Alumni Stories: “Where Are They Now?”
Edition 36— Chantale Regnier
Little By Little
Chantale Regnier has worked in every sector of the fashion industry: creative, business, and even production. Surprisingly, her most cherished memory from Artists For Humanity (AFH) and the time spent honing her skills has nothing to do with fashion.
Regnier, a New York City-based designer, recalled a scene straight from a ’90s flick.
“In the old building we used to be in, there was this floor between the floors. It was full of mattresses to the ceiling! We’d all be there, running and jumping around,” she laughed. “It was the most ridiculous but fun thing to do.”
“One day, I fell in between the mattresses. I couldn’t get out by myself, so someone had to reach down and drag me out. Not necessarily an art memory, but a fun memory!”
AFH creates a substantial impact on the Boston art scene.
It’s easy to forget that teens first and foremost experience it as a place to celebrate young people — to hang out with friends after school, make pocket money for snacks and sneakers, and turn a mattress storehouse into their playground.
“Everyone had the same energy; that was a huge thing for me. Back then, I was too young to have any sense of that importance.”
A creative spirit runs in her family, and not just because AFH co-founder Jason Talbot is her cousin. Her father enjoyed painting in his free time; her mother was an innovative teacher.
“Growing up, my mom, and another family member always did a lot of sewing,” she said. “I learned sewing from a young age as a by-product of them.”
They inspired Regnier to take AP Art in her junior year, her introduction to the fashion world.
“Do you realize when you draw things you never finish the picture?” her high school art teacher asked. “[Meanwhile], everything textile-related, the clothing on a person, is finished down to a tee.”
AFH was also a major catalyst in the early stages of her fashion career, specifically John Brewer from the Photography Studio.
“Working with John really helped me express my art as I got deeper into fashion,” Regnier noted. “John introduced me to Mahera. She taught me a lot about creative garments, runway shows, and all of that. He got me my first internship with a fashion designer in Boston. He definitely opened doors.”
When asked how photography still shapes her life, Regnier answered that it’s essential in selling and showcasing products. “I’m married to a photographer now, so that’s also a thing,” she added humorously.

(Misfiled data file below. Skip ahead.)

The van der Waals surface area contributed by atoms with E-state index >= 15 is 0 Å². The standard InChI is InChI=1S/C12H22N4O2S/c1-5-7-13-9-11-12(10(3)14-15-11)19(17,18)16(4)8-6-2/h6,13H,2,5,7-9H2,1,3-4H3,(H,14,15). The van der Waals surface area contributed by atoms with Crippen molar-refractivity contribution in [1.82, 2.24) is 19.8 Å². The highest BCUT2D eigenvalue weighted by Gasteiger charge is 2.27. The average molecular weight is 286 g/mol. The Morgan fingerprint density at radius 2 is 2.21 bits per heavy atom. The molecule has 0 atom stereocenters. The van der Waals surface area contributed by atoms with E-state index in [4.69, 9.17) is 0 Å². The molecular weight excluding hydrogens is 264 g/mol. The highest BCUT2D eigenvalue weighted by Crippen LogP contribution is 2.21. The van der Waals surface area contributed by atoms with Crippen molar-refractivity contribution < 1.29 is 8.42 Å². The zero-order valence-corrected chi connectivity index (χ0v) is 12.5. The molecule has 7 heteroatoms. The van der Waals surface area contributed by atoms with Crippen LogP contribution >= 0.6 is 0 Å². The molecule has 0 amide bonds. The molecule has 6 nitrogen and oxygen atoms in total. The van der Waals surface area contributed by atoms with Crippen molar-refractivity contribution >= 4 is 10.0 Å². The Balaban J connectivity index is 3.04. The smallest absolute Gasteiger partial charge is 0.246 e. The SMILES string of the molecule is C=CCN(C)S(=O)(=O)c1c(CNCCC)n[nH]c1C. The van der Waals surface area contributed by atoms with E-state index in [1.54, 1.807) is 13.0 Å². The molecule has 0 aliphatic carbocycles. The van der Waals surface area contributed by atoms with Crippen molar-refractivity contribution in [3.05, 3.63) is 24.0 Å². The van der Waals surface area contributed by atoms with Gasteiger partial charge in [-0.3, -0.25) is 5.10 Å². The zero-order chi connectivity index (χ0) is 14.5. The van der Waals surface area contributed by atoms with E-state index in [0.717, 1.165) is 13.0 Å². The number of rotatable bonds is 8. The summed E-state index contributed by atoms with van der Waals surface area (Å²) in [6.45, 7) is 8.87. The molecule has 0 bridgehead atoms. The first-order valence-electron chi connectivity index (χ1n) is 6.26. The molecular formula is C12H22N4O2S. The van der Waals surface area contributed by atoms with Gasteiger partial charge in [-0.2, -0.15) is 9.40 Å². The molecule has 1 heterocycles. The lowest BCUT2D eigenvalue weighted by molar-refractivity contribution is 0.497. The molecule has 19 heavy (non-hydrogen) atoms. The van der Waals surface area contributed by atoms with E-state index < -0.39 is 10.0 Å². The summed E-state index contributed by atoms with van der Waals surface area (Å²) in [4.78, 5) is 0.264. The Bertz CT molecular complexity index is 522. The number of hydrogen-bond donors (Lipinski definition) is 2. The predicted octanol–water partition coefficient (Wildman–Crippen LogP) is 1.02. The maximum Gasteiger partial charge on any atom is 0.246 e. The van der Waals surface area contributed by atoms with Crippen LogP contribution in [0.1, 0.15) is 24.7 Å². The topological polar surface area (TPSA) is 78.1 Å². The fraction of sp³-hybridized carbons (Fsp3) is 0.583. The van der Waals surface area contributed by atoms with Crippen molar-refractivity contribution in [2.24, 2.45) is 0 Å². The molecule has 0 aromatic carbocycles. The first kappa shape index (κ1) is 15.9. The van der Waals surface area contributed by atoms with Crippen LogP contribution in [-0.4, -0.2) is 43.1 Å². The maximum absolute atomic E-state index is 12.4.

After graduation, she attended The Savannah College of Art and Design. “Everything worked together to push me in that direction.”
Regnier moved to New York City for an internship with a fashion line called Tracey Reese. Over five years, “I went from an intern to a production assistant, to an associate designer, to designing for the runway collection, to freelancing,” she shared.
Every opportunity allowed her to extend her knowledge of fashion. Serving as the bridge between logistics and creative vision, Regnier promotes brands like Kate Spade, Michael Kors, and Nike by planning pop-up shows and events.
“Sometimes artists don’t understand the business side of [the fashion world]. I love being the person that can help others execute their projects and not lose their integrity.”
It’s no wonder that Regnier’s proudest moment at AFH was painting a large, hefty wooden door. From clothing design to experiential marketing, she has a knack for transforming grand ideas into reality.
Later, Regnier started a business with her friend in California, Krystalrae. On opposite coasts, both women became increasingly invested in tackling the issue of wasteful garment production.
Their foray into eco-friendly fashion developed into a line called Chan and Krys, which sells mindfully manufactured clothing and accessories in five different stores.
“I design and produce everything [in New York] with my partner’s input,” Regnier explained. “Then, [Krystalrae uses] all the excess material from our collection for handmade accessories.” They strive to be zero waste.
“We make all our clothing with either eco-friendly or deadstock fabric, meaning they are upcycled into something that might otherwise go to a landfill,” she elaborated.
The duo holds themselves accountable to actively better the environment.
“We’re still learning because people are saying ‘natural’ and ‘organic’ who have no idea what that means,” Regnier said. “We’re in the position to think about our impact.”
“It’s not perfect, but our motto is ‘Little By Little,’ and we start somewhere.”
Little by little, Regnier blossomed into the fashion designer she’s today. She credits her growth and success to every moment — the mattress wonderland, Photography Studio, and family sewing sessions.
“I learned a lot about time management,” Regnier said. At AFH, time-sensitive client work taught her the dual nature of creativity: unlimited and structured.
The organization also exposed her to new perspectives. Teens tend to gravitate toward similar people. “To occupy a space of like-minded individuals where someone’s art and inspiration can be so different from mine is an eye-opening experience,” Regnier reflected.
“The places and people I encountered at AFH helped me be more open and trust that I was doing the right thing. There are so many steps that made me who I am now. All of these little changes brought me to this place in life. It’s a great place to be in.”
Written by Amy Chu. Additional edits by Simran Patel.
To learn more about Chantale Regnier (she/her), visit the website: chanandkrys.com and Instagram: @chanandkrys.